The ancient Dārṣṭāntika as well as the Sautrāntika deny the ontological status of both the informative and non-informative karma-s. All karma-s are none other than volition: The sūtra reference to cetanā and cetayitvā karma-s corresponds to two types of volition. First, at the preparatory stage, the volition of intention (samkalpa-cetana) arises. Next, a volition of action (kriyā-cetanā) arises, moving the body or emitting a speech — bodily or vocal action.
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Re: saṃkalpa in the Abhidharmakośa

Postby Wayfarer » Tue Apr 02, 2013 8:25 am

There might also be something to be gained from reflection on a rather ironic old saying:

the road to hell is paved with good intentions


I interpret this to mean that 'good intentions' are often not acted upon, so this saying reflects the gap that one can often observe between 'good intentions' and what we actually end up doing, which often is not actually so good after all. I often used to think this especially applies to things like New Year's resolutions, intentions to quit smoking, and so on. In some ways intentions of that kind can be a bit of a smokescreen which you use to rationalize what you actually do. ('Well, all along I had intended to _______' .)

Perhaps there is a difference between an 'intention' in the sense of 'a formulated plan or idea' as opposed to intention as a 'spontaneous expression of volition'. So to 'act with good intention' is not necessarily the same as to 'have a good intention', because you can have a good intention without carrying it out, whereas a good intentional action contains both the intention and the act.
Learn to do good, refrain from evil, purify the mind ~ this is the teaching of the Buddhas
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Re: saṃkalpa in the Abhidharmakośa

Postby Jnana » Tue Apr 02, 2013 10:18 pm

jeeprs wrote:I interpret this to mean that 'good intentions' are often not acted upon, so this saying reflects the gap that one can often observe between 'good intentions' and what we actually end up doing, which often is not actually so good after all. I often used to think this especially applies to things like New Year's resolutions, intentions to quit smoking, and so on. In some ways intentions of that kind can be a bit of a smokescreen which you use to rationalize what you actually do. ('Well, all along I had intended to _______' .)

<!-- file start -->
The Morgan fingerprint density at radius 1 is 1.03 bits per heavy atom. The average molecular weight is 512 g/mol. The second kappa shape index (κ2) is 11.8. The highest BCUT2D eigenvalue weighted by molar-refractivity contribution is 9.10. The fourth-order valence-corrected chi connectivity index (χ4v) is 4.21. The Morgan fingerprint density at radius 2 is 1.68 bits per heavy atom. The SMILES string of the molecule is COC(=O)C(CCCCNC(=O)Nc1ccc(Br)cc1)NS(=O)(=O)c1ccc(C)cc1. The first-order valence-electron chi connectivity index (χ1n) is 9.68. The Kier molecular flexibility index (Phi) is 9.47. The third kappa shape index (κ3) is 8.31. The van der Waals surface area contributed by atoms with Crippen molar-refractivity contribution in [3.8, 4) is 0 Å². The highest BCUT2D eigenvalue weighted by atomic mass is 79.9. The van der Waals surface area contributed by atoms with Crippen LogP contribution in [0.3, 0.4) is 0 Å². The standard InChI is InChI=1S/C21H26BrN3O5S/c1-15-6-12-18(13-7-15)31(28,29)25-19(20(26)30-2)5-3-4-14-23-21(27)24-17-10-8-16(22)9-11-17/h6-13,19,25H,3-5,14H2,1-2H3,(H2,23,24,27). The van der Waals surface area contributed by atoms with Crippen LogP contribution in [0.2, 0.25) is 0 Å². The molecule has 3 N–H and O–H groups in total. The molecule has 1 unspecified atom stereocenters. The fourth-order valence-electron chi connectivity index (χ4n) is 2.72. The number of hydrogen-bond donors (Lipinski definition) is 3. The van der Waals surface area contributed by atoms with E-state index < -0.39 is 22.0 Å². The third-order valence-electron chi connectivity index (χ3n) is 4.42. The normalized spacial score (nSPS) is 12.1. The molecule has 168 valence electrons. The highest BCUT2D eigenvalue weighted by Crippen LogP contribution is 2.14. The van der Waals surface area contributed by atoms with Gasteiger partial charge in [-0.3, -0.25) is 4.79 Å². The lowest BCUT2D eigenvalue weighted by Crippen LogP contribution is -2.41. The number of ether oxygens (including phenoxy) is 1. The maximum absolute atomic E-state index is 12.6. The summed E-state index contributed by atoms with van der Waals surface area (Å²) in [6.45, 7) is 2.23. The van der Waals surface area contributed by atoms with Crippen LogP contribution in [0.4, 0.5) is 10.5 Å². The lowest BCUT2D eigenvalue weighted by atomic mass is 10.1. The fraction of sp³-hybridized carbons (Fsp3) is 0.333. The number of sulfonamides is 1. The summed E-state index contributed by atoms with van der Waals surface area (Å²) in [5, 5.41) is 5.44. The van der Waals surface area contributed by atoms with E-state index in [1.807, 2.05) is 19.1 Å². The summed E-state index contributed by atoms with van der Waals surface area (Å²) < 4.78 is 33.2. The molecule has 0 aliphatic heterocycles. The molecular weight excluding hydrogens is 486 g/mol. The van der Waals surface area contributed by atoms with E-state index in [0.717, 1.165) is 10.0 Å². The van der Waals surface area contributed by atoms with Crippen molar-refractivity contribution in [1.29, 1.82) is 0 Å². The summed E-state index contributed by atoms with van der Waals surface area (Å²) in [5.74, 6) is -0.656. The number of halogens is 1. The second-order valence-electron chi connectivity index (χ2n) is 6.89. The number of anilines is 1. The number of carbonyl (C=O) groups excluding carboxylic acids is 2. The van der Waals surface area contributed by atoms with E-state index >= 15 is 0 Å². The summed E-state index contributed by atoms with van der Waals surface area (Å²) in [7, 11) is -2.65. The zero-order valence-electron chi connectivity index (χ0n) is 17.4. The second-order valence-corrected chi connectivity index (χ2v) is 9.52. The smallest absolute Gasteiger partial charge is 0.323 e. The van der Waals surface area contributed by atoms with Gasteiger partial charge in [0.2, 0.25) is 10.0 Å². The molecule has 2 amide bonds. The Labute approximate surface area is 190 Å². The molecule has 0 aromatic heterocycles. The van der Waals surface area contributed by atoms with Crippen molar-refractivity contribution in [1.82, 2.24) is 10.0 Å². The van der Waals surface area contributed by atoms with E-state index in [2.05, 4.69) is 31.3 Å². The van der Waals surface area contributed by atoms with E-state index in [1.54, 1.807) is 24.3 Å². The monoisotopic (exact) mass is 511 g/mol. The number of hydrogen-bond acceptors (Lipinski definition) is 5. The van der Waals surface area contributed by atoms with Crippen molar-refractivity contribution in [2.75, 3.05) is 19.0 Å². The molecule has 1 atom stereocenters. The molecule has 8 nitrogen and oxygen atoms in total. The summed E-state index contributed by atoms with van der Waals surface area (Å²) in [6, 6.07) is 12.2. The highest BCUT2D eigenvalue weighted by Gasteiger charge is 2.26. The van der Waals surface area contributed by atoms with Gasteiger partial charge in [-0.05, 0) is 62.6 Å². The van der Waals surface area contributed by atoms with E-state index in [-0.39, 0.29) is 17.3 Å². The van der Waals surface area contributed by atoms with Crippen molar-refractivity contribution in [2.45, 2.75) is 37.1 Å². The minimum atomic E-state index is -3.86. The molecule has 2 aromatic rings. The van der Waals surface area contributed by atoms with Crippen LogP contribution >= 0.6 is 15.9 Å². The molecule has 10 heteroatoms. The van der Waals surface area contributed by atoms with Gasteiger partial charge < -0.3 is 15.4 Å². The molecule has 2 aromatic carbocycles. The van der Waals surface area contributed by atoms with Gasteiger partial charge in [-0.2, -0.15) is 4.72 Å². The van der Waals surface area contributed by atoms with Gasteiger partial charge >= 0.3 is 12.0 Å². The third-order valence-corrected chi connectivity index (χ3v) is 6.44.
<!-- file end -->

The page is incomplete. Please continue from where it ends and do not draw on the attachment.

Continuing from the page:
Perhaps there is a difference between an 'intention' in the sense of 'a formulated plan or idea' as opposed to intention as a 'spontaneous expression of volition'. So to 'act with good intention' is not necessarily the same as to 'have a good intention', because you can have a good intention without carrying it out, whereas a good intentional action contains both the intention and the act.

This is why the ethical conduct (śīla) of maintaining precepts, the development of meditative composure (samādhi), etc., are supports for restraint (saṃvara).

According to the ābhidharmikas, volitional intention (cetanā) is a mental factor that accompanies every moment of consciousness. It's the mental action (karma) which causes either skillful (kuśala), unskillful (akuśala), or indeterminate (avyākṛta) actions. And skillful and unskillful actions always have results which occur either in this life, the next life, or in a future life.
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Re: saṃkalpa in the Abhidharmakośa

Postby tobes » Tue Apr 02, 2013 11:22 pm

Jnana wrote:
jeeprs wrote:I interpret this to mean that 'good intentions' are often not acted upon, so this saying reflects the gap that one can often observe between 'good intentions' and what we actually end up doing, which often is not actually so good after all. I often used to think this especially applies to things like New Year's resolutions, intentions to quit smoking, and so on. In some ways intentions of that kind can be a bit of a smokescreen which you use to rationalize what you actually do. ('Well, all along I had intended to _______' .)

Perhaps there is a difference between an 'intention' in the sense of 'a formulated plan or idea' as opposed to intention as a 'spontaneous expression of volition'. So to 'act with good intention' is not necessarily the same as to 'have a good intention', because you can have a good intention without carrying it out, whereas a good intentional action contains both the intention and the act.

This is why the ethical conduct (śīla) of maintaining precepts, the development of meditative composure (samādhi), etc., are supports for restraint (saṃvara).

According to the ābhidharmikas, volitional intention (cetanā) is a mental factor that accompanies every moment of consciousness. It's the mental action (karma) which causes either skillful (kuśala), unskillful (akuśala), or indeterminate (avyākṛta) actions. And skillful and unskillful actions always have results which occur either in this life, the next life, or in a future life.


Yes, I think that's an important point - and very relevant to the discussion all three of us were having about ethics a few weeks ago.

To act ethically in Buddhism really requires a tremendous amount of development; it clearly implies a lot of meditative training.